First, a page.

In February of 1907, the legislature approved an act to appropriate $50,000 for the operations of state prisons.
Keep in mind that in those days the legislature met once every other year, so the $50,000 was meant to cover all prison expenses for a two-year period.
For comparison, earlier this year the legislature appropriated more than $350 million for state prisons.
And that was just for one year. Of course, the state now operates 19 prison units, and they are spread out in all four corners of Arkansas. In 1907 there was only one penitentiary, near Little Rock, and the Cummins Prison Farm on the Arkansas River south of Pine Bluff.
Cummins had just recently been opened. In 1902 the state paid $140,000 for 10,000 acres of land for the Cummins prison farm. Can you imagine purchasing 10,000 acres of farm land today for $140,000? Of course, in 1907 they would never have imagined the necessity for laws to restrict the flow of contraband such as K2 into state prisons.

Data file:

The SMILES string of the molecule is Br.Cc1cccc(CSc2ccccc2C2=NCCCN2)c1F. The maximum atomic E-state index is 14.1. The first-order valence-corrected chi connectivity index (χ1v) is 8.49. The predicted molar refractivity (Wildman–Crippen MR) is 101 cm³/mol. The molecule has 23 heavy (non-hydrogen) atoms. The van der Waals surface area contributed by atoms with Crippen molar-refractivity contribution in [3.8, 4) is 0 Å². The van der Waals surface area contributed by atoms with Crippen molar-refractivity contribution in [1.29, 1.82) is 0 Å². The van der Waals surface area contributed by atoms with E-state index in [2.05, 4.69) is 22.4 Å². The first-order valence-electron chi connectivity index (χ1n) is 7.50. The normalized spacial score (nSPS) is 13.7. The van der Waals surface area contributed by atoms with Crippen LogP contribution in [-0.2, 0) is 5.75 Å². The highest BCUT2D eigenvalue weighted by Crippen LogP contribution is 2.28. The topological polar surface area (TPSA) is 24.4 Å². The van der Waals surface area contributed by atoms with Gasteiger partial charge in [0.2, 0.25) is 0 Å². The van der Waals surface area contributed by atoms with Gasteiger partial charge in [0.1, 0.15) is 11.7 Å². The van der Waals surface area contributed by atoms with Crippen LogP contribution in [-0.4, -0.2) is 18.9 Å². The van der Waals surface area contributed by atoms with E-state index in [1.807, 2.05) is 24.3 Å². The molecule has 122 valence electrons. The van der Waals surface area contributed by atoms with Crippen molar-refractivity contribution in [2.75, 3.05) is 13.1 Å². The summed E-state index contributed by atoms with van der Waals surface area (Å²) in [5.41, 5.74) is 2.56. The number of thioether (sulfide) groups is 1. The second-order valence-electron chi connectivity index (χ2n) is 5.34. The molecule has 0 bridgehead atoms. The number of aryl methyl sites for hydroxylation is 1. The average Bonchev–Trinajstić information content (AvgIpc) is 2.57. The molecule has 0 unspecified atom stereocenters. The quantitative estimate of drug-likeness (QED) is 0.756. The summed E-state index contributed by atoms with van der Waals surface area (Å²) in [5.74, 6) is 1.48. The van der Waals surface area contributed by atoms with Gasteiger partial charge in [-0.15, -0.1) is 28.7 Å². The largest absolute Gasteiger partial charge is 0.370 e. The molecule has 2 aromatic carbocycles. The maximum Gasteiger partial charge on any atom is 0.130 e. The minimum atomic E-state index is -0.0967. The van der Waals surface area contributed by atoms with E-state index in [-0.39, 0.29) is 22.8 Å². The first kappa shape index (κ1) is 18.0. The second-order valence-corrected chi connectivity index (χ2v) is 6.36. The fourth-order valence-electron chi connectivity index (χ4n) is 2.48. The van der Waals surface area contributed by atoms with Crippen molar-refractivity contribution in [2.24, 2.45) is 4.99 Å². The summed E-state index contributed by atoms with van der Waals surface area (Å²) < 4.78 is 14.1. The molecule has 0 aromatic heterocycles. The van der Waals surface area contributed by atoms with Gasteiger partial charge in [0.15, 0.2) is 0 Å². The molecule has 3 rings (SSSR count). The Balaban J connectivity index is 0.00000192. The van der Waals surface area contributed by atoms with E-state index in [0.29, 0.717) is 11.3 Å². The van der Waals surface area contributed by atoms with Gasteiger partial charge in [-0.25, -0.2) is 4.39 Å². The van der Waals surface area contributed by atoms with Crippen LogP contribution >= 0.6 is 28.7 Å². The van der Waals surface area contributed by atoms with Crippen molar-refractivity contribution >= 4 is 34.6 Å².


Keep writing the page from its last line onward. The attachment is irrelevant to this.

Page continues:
K2 is often called synthetic marijuana, but that is deceiving because in reality it’s a cornucopia of dangerous chemicals, which have been sprayed on dried leaves to give it the appearance of marijuana.
In fact, it is deadly, as prison officials can tell you.
More than a dozen inmates died from smoking K2, and the actual number may be much higher. We don’t know the exact number, because the complexity of chemicals in K2 make it expensive to test for the cause of death.
Last year K2 was confiscated more than 1,000 times from Arkansas inmates, and more than nine prison employees were suspended for smuggling K2 into prisons.
For perspective, that’s just a small fraction of the total prison workforce of 4,750 people who work for the Correction Department.
From the Capitol, it is always my great honor and sincere privilege to serve you as your state Senator. This is Keith Ingram.